Exoplanet Observing for Amateurs
by Bruce L. Gary
Publisher: Reductionist Publications 2007
Number of pages: 170
Not only are amateurs capable of helping in the discovery of exoplanets through collaborations with professionals, but amateurs are well-positioned to contribute to the discovery of Earth-like exoplanets! This book is meant for amateurs who want to observe exoplanet transits, and who may eventually want to participate in exoplanet discoveries. There are many ways for amateurs to have fun with exoplanets; some are educational, some could contribute to a better understanding of exoplanets, and others are aimed at new discoveries.
Home page url
Download or read it online for free here:
by Henry William Elson - Sturgis & Walton
In the first part the author gives the main astronomical facts according to the latest discoveries , but makes no pretense of entering into higher mathematical Astronomy. The second part of the book treats the Constellations.
by Garrett Putman Serviss - D. Appleton & co.
In the pages that follow, the author has endeavored to encourage the study of the heavenly bodies by pointing out some of the interesting and marvelous phenomena of the universe that are visible with little or no assistance from optical instruments.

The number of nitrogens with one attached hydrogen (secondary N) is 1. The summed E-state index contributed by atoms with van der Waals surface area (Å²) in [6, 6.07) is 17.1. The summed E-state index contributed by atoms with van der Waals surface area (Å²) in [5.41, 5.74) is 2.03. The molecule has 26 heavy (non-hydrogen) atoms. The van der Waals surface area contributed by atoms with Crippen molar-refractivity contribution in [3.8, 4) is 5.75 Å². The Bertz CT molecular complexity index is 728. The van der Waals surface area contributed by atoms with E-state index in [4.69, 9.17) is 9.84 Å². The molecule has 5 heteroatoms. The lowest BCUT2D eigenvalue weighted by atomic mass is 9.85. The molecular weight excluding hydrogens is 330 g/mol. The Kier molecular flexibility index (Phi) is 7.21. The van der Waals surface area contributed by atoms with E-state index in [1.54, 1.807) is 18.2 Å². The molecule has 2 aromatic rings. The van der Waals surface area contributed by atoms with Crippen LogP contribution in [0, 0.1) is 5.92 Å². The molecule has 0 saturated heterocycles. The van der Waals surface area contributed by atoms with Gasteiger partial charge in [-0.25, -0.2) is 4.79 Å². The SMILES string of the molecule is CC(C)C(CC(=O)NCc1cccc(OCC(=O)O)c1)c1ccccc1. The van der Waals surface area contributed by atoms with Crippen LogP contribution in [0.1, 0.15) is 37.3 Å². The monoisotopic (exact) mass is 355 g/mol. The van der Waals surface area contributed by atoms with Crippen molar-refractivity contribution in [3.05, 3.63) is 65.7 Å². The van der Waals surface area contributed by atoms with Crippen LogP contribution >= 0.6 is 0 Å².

by Andrew L. Johnson
Star Atlas plotting stars down to Magnitude 7.25, including double-stars and 550 DSOs. This is a full color version including different symbols for DSOs, and a representation of the Milky Way. There are 20 primary charts, and one supplemental chart.
by Thomas Dick - Seeley, Burnside, and Seeley
The work is intended for the information of general readers, especially for those who have acquired a relish for astronomical pursuits, and who wish to become acquainted with the instruments by which celestial observations are made.